If you were to ask my friends and bandmates, I admit it, I’m still overly obsessed with pedals! And I’m probably responsible for a lot of the prescriptions they take and ear plugs they use, especially when they’re stuck in a van or a bus right beside me! But hey, blame Alex, Ben and Jeff! It’s their fault if I’m always looking to find different ways of expressing myself now!

What’s your current setup look like? Take us through your pedal rig (feel free to include amps and instruments as well if you’d like):
Alright, the serious stuff now! The ES-8 from BOSS is really my management system for all my pedals. All my pedals are connected to it! I can change the pedal orders with it, do parallel routing, control my TimeLine and BigSky from Strymon and my DD-500 from BOSS via MIDI (Sending MIDI Clock, Program Change, #CC). I have an internal expression pedal in it and so much more! Working with this switcher pushed back my limits!

This is my setup:

Tuner BOSS TU-2
Ernie Ball Volume Pedal
Loop 1: Mad Pro Compressor
Loop 2: ZVEX Fuzz Factory and Catalinbread Ottava Magus
Loop 3: Mad Pro Sky Blue Overdrive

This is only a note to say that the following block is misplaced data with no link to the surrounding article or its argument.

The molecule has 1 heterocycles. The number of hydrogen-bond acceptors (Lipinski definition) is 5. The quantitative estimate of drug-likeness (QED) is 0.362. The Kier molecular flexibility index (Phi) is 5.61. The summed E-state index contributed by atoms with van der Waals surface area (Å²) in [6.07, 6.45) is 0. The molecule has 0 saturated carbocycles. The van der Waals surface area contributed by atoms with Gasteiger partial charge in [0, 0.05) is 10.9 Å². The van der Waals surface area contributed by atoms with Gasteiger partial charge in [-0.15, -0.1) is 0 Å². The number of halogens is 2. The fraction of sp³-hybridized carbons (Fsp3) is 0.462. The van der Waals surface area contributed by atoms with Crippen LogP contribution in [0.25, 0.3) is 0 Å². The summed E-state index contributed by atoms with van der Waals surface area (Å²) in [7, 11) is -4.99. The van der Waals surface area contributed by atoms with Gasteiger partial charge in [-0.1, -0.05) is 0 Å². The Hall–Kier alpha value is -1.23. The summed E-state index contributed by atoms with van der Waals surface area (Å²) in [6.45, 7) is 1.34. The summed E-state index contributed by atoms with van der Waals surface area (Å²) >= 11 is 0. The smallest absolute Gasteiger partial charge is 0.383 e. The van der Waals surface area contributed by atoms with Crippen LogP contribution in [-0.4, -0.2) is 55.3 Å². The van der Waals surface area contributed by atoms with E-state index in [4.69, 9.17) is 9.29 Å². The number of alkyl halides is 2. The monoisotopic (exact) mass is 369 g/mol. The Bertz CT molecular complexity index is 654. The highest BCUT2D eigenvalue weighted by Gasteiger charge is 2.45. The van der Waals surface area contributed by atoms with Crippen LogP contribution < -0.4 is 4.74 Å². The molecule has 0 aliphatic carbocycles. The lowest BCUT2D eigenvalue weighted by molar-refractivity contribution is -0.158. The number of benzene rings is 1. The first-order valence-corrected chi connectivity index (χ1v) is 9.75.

Loop 4: Homebrew Electronics Big D and Mid-Fi Clari(not)
Loop 5: Homebrew Wah, Whammy, Tech 21 Roto Choir
Loop 6: Homebrew Frost Bite, ZVEX Ring Tone, Mid-Fi Pitch Pirate
Loop 7: Boss DD-500 and Boss Slicer
Loop 8: TimeLine and BigSky from Strymon
Vol. Loop: Durham Electronics Sex Drive

I also have the Thunderverb 200 and Custom Shop 50 from Orange, Fender Silverface Twin Reverb 1969, Savage Glas 30 and Schatten 19 head, Vox AC30CC2X and AC15HW head, Skyraider from Mack Amps. We usually run the different heads in the Orange PPC412HP8. I like running two amps at the same time, one stack head/cabinet 4×12″ and one combo 2×12″.

We have a ridiculous number of guitars… This is Alex’s obsession (what’s the problem with singers always wanting to be guitar players?!) We have more Fender guitars than I can truly remember, quite a few Duesenberg models, one of which is a signature for Your Favorite Enemies, several Gibson, a couple of Gretsch, Rickenbacker, Scott Walker, and probably a few more! Alex will be disappointed that I didn’t remember them all! My drug of choice is Fender. I’m a Jazzmaster and Jaguar devotee! And in all the completely ridiculous choices I have, my main guitars are the Fender Jazzmaster Thurston Moore Signature and a Jaguar ’62 re-issue. That’s what I play with every day.

Favorite type of pedal (drive, delay, fuzz, etc. – more than one answer is always acceptable!):
I can’t name them all? You should know that pedals are like kids; you have to tell them that you love them all the same, that you don’t have any favorite. But I’ll try and respect the rules this time!